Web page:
What is Literary Fiction?

Towards the end of last semester, I was talking to a fellow writing student about what classes she was planning to take.  I mentioned I was hoping to get into the fiction workshop and asked if she was also taking fiction.  “Oh, no,” she said, “I can’t write the kind of fiction they want here.”

That seems to be a common conception about literary fiction—it’s hard to read and hard to write.  I’m not going to say it isn’t, because writing is hard work and some types of fiction do require more of the reader than others.  I think the key difference between literary fiction and non-literary fiction (or genre fiction) is that literary fiction is about character and genre fiction is about plot.  There are, of course, exceptions to the rule, but the literary fiction I’ve read explores human nature—why someone would do something, rather than how he or should would do it.

Author and former literary agent Nathan Bransford says it slightly differently:

“In commercial fiction the plot tends to happen above the surface and in literary fiction the plot tends to happen beneath the surface.

“Most genre fiction involves a character propelling themselves through a world. The character is an active protagonist who goes out into a world, experiences the challenges of that world, and emerges either triumphant or defeated. … Sure, the character might have an inner struggle and be a richly rendered character, but for the most part genre novels are about the exterior—they are about how a character navigates a unique world.

“Now consider literary fiction. In literary fiction the plot usually happens beneath the surface, in the minds and hearts of the characters. Things may happen on the surface, but what is really important are the thoughts, desires, and motivations of the characters as well as the underlying social and cultural threads that act upon them.”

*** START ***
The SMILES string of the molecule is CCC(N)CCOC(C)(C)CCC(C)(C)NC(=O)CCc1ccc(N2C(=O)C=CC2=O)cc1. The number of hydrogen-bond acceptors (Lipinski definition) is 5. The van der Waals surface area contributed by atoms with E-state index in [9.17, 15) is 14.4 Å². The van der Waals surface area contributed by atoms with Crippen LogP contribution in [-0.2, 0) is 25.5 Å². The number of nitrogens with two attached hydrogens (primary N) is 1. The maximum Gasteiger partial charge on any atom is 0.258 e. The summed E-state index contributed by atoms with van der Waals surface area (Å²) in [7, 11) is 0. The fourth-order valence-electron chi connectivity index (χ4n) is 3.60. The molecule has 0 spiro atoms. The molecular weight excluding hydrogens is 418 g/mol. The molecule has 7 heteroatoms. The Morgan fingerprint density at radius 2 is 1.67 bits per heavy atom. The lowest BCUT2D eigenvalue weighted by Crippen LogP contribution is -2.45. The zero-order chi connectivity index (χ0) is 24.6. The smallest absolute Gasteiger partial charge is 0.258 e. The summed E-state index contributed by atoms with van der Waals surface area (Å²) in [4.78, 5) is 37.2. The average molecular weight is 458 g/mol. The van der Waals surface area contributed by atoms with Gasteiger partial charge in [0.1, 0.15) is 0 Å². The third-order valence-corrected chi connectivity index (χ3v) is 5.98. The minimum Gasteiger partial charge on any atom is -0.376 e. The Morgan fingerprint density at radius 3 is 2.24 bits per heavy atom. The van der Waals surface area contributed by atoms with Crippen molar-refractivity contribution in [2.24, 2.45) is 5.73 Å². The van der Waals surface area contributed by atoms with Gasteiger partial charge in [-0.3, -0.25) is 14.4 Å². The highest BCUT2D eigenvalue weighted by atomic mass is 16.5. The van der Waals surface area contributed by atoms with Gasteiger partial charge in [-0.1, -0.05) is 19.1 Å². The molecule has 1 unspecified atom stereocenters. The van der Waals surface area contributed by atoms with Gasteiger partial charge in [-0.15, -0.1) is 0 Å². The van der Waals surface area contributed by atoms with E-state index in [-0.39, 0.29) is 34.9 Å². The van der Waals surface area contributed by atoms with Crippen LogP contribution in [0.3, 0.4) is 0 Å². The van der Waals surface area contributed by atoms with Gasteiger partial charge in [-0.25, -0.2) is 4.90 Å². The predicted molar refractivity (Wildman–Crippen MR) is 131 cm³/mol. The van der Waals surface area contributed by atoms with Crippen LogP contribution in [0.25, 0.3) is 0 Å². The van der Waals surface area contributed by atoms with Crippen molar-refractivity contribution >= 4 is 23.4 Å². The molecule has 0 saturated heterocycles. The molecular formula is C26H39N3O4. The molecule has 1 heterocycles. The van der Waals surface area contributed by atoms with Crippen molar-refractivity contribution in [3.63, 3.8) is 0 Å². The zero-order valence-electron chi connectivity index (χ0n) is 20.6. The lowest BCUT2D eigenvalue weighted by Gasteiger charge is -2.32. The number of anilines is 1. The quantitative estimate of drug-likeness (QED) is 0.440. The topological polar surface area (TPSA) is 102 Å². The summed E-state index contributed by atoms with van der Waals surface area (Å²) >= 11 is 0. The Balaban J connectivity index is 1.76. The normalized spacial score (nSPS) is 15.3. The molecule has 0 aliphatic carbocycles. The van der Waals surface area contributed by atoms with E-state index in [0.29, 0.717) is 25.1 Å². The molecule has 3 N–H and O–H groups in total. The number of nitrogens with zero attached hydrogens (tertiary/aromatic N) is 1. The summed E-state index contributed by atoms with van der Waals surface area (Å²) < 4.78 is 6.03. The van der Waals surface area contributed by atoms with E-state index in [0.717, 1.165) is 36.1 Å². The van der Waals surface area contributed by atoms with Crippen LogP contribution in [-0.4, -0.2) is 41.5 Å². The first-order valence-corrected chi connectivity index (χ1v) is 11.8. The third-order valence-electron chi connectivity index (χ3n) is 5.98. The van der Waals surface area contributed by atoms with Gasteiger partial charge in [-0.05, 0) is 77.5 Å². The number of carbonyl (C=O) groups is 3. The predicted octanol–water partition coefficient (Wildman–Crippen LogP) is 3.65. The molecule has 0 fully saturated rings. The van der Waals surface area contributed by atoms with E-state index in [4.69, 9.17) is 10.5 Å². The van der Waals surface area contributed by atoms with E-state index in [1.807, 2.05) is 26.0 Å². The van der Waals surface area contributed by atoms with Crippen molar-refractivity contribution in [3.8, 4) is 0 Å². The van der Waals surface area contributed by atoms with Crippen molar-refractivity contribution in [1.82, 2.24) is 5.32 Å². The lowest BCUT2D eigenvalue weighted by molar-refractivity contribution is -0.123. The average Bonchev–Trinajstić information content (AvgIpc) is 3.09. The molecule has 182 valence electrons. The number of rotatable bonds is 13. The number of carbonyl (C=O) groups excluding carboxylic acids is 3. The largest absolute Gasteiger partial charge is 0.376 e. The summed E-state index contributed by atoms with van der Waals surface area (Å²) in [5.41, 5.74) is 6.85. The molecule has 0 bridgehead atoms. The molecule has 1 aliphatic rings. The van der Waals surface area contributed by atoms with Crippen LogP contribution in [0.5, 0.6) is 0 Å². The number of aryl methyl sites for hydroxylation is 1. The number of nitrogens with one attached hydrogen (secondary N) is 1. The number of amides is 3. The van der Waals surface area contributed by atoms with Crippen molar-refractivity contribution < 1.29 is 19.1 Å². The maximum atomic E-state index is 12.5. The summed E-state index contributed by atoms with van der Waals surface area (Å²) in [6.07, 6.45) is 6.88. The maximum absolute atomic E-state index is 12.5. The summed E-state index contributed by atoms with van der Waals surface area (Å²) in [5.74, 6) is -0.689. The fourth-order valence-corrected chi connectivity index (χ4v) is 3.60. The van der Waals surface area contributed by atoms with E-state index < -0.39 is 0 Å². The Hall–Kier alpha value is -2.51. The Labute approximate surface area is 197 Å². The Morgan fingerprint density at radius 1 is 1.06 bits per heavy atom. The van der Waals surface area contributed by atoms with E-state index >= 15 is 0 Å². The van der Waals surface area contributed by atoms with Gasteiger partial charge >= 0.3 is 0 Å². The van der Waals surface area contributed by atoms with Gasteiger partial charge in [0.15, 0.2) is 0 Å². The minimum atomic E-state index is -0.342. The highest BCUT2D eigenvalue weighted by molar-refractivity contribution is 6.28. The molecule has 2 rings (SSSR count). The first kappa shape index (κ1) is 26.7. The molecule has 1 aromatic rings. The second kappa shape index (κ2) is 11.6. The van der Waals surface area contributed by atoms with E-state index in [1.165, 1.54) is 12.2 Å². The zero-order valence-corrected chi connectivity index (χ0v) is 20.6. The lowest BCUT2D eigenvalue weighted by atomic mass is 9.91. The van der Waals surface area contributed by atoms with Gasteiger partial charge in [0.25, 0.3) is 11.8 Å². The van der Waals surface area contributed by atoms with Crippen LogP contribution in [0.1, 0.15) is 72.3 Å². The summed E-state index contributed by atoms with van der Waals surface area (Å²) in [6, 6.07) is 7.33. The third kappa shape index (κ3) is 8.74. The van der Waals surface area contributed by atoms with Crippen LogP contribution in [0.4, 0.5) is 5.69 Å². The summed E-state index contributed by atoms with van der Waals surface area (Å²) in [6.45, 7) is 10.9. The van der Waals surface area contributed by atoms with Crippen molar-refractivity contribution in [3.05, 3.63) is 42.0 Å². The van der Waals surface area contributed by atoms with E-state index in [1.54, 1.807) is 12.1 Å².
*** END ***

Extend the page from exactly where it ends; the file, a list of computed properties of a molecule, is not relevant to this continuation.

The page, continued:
It is this close look at “the thoughts, desires, and motivations of the characters” that makes literary fiction “hard” to read and write.  I would much rather be doing something—even if it’s dishes or laundry—than reflecting upon my mistakes.  So a story—even a short story—that devotes a lot of words to reflecting upon what is a small but significant event in a character’s life can be tough to read.  And tough to write.

A few of my favourite literary fiction titles: The Order of Good Cheer by Bill Gason, Dance of the Happy Shades by Alice Munro, Solitaria by Genni Gunn, Come Sunday by Isla Morley, Delivery by Betty Jane Hegerat
I just handed in my second story for my fiction class (that’s it for this semester, thankfully).  Both times I’ve handed in material for this class, I’ve written two stories before finding the one I wanted to workshop.  The first stories didn’t feel “literary” enough.  And that is a nebulous definition, one I’ve reached by reading a lot of fiction—both genre and literary.  It’s easier to recognize what I like about the literary fiction I’ve read than it is to actually write stories which explore character in the same way.

While I often despair of writing like the authors I admire, I’ve come to this conclusion: whatever I write, I will try to be the best writer that I can be.  Whether I’m working on my YA fantasy novels (genre fiction for sure!) or short stories for my university fiction classes (and trying to be more literary), I’ll grapple with the words and the plot and the characters and all the elements that must come together to make a good story—literary or not.

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  1. Koala Bear Writer November 12, 2011
  2. violet November 10, 2011
  3. Tracy Krauss November 10, 2011

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